While SAnitY is still in the ring celebrating their win, who should appear but the recently debuted Bobby Fish AND Kyle O’Reilly – who proceed to absolutely wreck shop and beat down both teams. They hit a few of their signature moves, grab the titles from the law firm of Wolfe and Young and give each other a knowing look before bowing out. That’s right ROH/NJPW fans, it looks like reDragon is back. They’ll almost assuredly have a different name, but still. Expect to see them hit the Chasing the Dragon on shmos on their way to a likely Tag Title win at the next Takeover.
Match 3: Hideo Itami Vs. Aleister Black
Much like Gravy in the previous match, the announce desk welcomes Good Ol’ JR and it’s nice to have him back in the headset. I know he was supposed to be the voice of the new British show, but WWE can’t decide if they want to do that s--t anymore so you might as well use JR’s dates when he’s free. That being said, I don’t know that he really added a lot to this match. JR’s always a fantastic font of knowledge and insight, but this time around he felt like he was just in it for the paycheck. He never seemed to get out of first gear with his commentary, never really invested himself in the outcome. Now even disinterested JR runs circles around most people on commentary (especially shmos like Percy Watson), but I can’t help but feel his time could be used better.
Anyway, for a lot of people (myself included), this was the most highly anticipated match on the card. Yet even though this was probably only the third best match of the night, it still delivered all the action, stiff kicks and unique counters we were all hoping for. Both men put on outstanding performances, but I walked away from this bout most impressed with Itami. In 2014, this dude came into the company with all the momentum in the world (literally), but a series of injuries have derailed his push and presence considerably. With this bout, I get it. That wasn’t Hideo Itami in there, it was mother-f-----g Kenta! The driven, undeniable ass kicker who ruled Pro Wrestling Noah with an iron…uh…knee…and shin…and foot…dude’s got serious kicks, is what I’m getting at. Even though he lost this match, this was the best Hideo has looked since coming to the WWE three years ago. Hopefully his heel turn will inspire more performances like this in the future.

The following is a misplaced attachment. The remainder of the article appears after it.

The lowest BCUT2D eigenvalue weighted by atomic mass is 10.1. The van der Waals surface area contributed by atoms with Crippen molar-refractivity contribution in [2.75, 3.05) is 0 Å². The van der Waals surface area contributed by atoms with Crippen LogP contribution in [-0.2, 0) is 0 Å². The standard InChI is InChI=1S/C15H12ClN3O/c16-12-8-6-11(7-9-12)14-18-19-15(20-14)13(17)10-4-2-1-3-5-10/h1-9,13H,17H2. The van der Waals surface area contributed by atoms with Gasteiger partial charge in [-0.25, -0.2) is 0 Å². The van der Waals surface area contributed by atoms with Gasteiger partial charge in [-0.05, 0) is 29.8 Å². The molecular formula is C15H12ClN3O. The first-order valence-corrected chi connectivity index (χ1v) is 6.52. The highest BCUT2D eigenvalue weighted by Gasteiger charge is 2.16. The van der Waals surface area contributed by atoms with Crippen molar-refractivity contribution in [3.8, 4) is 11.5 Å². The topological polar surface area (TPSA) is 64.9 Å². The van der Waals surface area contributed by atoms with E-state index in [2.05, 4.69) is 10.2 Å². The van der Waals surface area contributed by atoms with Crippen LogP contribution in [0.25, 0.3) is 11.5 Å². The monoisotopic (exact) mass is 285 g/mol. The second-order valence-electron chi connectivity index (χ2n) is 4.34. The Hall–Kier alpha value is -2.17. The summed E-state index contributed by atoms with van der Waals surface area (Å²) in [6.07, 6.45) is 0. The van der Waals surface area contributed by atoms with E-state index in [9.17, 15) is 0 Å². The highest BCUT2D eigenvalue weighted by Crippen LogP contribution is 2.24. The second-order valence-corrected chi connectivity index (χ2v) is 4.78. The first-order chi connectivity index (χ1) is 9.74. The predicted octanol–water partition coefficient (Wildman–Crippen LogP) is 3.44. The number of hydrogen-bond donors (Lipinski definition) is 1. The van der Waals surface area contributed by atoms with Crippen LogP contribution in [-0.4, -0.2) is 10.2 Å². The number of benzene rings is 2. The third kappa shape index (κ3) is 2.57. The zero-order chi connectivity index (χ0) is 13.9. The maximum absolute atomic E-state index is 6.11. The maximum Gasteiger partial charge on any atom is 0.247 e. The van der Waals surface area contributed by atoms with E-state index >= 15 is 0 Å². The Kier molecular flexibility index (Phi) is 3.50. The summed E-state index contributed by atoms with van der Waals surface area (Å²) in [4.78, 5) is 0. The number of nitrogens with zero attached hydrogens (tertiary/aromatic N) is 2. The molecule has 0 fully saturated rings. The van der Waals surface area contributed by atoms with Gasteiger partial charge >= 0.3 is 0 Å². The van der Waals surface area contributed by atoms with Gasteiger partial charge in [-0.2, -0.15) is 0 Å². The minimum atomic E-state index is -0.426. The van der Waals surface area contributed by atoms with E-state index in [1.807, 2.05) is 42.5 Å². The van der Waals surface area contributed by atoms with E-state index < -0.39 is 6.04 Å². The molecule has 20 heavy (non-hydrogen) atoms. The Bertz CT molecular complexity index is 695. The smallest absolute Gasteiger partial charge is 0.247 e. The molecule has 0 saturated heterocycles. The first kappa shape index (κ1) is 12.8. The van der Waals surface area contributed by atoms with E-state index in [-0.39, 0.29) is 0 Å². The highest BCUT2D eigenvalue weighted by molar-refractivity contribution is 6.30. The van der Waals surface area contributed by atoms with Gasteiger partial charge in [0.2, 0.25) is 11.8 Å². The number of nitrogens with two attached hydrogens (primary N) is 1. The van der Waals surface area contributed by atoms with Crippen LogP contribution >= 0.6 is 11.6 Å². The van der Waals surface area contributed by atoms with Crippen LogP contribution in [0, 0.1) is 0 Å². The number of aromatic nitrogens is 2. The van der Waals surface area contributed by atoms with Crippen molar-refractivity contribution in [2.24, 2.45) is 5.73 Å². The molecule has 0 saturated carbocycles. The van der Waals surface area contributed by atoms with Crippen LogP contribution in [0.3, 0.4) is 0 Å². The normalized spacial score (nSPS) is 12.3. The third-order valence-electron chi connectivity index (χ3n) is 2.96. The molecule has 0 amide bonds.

One of the things that made Hideo stand out in this match was his aggression and enthusiasm here. He’s all up in Black’s face before Code Orange has even finished playing his theme and comes right at the Dutch kickboxer as soon as the bell rings. For his part, Black gives a spirited rebuttal to his foe, with both men going strike for strike in the early going. After a bit of the whole Itchy and Scratchy act, Itami takes control and showcases some great heel mannerisms – my favorite being the feigned stomp into disdainful back kick that he’s been doing a bunch of lately. Black appropriately sells the embarrassment of the move and rolls over to see Itami follow it up with Black’s own little prayer taunt, which sets him off and picks up the pace of the match.